NEW DELHI: At long last, the Centre is likely to open up foodgrain exports, albeit in a capped manner. Food minister K V Thomas said here today that his ministry was “not averse” to opening up grain exports “at the earliest.”
“We’re not negative to it. We’re reviewing grain needed for servicing the right to food bill and the EGoM will take a decision soon. The core ministry has suggested in a note to Commerce that exports initially be opened up urgently “in order to advantage farmers,” based on the production estimates given by the agriculture ministry. “Whenever the EGoM meets next, this will figure on its agenda,” the minsiter said. Indications are that the farm and food ministries are keen that once exports are opened up, farmers will begin to get a good price in the open market for their produce this kharif marketing season, thereby reducing the procurement and storage pressure on the Centre which currently runs into several hundred crores in holding costs and balloons the food subsidy bill. Having had to face stringent criticism over food grain prices plummeting below declared MSP in the just gone rabi marketing season, the government wants all the more certain that farmers, in the thick of the sowing season for the summer season, will be benefitted.
Grain output targets have exceeded estimates marginally but the farm ministry had suggested that 2mt of wheat and one million tonne of rice be exported. The food ministry itself, it is indicated, is keen on one million tonne each of rice and wheat in exports. “We have to be somewhat cautious since the IMD has forecast the possibility of Below Normal monsoons,” minister Thomas said. However, there is no decision yet on the quantity and on whether exports will be from the Central pool or by the private sector. That decision is likely ot be also taken by the EGoM.
“While the foodgrain stocks with the Centre are invaluable in ensuring food security, it is simultaneously a challenge to ensure that storage and distribution are efficient and economic costs kept down,” minister Salman Khurshid stressed at a press briefing on the contentious grain storage subject here. The Centre’s food subsidy bill projections for this fiscal is an estimated Rs 83,000 crore to Rs one lakh crore.
Why the change in stance on exports, especially since the government has put off the sensitive decision for months despite a Central grain stock exceeding 65mt, citing food law needs assessment? “We’re now fairly clear on how much we will need for the food law, an average 62-65mt.,” minister Thomas said. More importantly, there are clear indications that the food law, even if approved, may be implemented for less than six months, entailing far less than annual estimate of offtake by states. That has opened up possibilities for export further.
Currently, Central procurement is around 29% of the total grain production. Once the food law is implemented, that is likely to go up close to 40%. But concerns over food inflation, now around 9%, besides the proposed food have stayed the government’s hand so far.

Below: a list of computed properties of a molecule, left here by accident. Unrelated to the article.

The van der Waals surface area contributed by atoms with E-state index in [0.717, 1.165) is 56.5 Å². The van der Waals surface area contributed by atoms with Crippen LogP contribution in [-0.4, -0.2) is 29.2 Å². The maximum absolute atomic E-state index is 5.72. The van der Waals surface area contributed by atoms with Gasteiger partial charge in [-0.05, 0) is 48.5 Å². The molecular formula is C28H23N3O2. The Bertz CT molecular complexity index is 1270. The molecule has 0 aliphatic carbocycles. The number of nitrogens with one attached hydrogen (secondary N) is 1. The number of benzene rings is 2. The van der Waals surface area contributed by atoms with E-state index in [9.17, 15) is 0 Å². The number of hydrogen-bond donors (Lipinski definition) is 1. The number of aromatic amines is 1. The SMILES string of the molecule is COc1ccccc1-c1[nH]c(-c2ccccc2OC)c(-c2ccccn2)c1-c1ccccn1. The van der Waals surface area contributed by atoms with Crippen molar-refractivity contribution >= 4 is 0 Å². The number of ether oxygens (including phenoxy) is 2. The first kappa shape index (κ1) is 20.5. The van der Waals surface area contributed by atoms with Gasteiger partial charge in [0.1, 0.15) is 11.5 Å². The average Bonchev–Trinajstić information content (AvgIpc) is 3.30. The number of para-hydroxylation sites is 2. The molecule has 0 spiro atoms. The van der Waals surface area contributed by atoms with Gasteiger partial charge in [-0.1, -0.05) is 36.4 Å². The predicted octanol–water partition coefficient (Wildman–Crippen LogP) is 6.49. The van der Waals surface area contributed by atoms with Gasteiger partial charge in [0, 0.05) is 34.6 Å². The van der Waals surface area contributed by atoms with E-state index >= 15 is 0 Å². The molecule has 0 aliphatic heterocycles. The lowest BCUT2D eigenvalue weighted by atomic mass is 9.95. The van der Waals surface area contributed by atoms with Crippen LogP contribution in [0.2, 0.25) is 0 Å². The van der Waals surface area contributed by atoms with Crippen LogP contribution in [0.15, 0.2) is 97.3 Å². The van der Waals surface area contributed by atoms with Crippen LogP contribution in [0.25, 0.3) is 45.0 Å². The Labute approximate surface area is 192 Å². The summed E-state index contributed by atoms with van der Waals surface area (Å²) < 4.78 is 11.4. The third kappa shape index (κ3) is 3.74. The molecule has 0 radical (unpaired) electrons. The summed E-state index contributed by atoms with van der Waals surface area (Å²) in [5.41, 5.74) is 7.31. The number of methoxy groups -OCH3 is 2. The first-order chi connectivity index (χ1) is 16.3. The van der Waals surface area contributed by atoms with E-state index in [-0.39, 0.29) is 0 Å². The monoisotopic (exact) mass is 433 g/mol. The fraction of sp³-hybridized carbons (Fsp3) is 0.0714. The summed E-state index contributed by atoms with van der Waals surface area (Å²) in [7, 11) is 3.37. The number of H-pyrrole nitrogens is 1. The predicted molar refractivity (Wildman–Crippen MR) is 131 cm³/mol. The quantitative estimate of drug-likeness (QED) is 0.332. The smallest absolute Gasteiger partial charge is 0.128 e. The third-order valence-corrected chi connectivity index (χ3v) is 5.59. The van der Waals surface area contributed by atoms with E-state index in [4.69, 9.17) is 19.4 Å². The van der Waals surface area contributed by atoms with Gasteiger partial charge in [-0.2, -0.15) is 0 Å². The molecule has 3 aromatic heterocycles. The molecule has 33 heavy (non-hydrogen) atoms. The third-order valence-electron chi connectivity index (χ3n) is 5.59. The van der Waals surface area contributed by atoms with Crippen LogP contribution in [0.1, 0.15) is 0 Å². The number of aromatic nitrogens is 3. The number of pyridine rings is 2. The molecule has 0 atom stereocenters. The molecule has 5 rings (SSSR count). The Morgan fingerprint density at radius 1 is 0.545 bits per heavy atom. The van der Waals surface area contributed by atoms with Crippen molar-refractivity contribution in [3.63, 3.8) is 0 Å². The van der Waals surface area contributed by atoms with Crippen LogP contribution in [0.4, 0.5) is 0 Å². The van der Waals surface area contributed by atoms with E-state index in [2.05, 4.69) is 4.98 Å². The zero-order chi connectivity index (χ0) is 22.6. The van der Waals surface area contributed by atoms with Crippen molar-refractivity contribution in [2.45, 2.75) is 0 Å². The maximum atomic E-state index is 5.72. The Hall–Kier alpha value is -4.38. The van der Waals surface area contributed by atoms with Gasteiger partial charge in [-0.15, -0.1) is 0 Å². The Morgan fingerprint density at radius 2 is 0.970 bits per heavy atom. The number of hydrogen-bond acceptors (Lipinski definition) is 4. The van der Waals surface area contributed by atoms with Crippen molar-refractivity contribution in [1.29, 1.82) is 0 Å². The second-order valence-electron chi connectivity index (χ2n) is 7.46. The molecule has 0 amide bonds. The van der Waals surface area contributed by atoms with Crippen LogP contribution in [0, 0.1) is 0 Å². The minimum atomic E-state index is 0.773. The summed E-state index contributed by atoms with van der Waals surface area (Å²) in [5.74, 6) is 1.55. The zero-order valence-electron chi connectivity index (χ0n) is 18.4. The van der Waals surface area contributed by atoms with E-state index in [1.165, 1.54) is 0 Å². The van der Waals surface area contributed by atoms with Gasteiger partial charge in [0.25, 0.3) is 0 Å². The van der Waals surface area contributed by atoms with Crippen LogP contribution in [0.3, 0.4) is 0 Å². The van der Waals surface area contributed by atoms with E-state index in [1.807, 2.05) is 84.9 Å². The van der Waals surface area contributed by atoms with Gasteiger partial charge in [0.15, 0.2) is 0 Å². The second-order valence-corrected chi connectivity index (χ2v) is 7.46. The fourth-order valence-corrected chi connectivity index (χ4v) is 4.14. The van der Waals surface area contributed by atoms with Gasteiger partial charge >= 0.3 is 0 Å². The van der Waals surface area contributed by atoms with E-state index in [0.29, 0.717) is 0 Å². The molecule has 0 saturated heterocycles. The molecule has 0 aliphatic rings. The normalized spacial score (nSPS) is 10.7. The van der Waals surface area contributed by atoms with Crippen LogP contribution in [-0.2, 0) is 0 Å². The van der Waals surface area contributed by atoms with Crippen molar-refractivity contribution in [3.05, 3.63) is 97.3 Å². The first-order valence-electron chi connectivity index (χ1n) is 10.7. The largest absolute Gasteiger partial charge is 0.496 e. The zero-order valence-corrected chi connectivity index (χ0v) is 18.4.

Significantly, the parent ministry is now preparing a draft report to submit to the relevant minister panel. The report, to be finalised within the week, will reconcile the draft food law recommndations of the NAC__recetnly cleared_ and the suggestions of the EAC. Interestingly, the draft food law has designated the mother as the head of the family primarily in order to ascertain that neither grain nor cash, should it subsitute grain in any part, is siphoned off for other uses apart from meeting the bare necessities of the family unit.
On the issue of inflationary impact of the food law on open market grain prices, Mr Thomas said “Some apprehensions have been expressed by experts and government is cognizant of the possibility. The food law is meant to guarantee essentials to the neediest in the country during times of high food prices and inflation and we as government and Congress party are committed to fulfill our poll promise on this. So we have worked out several antidote measures should inflationary pressures start showing up significantly in the open market.”
India, one of the world’s biggest producers and consumers of wheat and rice, has kept a tight control over grain exports since 2007, allowing only overseas sales of aromatic basmati rice, to ensure it can provide cheap food grains to the poor. More recently, the Centre allowed a capped quantity of select rice varieties such as Ponni and Rose Matta besides Sona Masoori for exports but the quota has yet to be used up. According to ministry sources, that is because inferior varieties are being exported, leaving better varieties for the home marekt where grain prices are firm.
Farm minister Sharad Pawar has been repeatedly calling for opening up farm produce exports including food grains and sugar, especially since stocks are overflowing after three years of bumper harvests and the onset of the monsoon has raised concerns stocks outside could be damaged, adding to pressure for sales.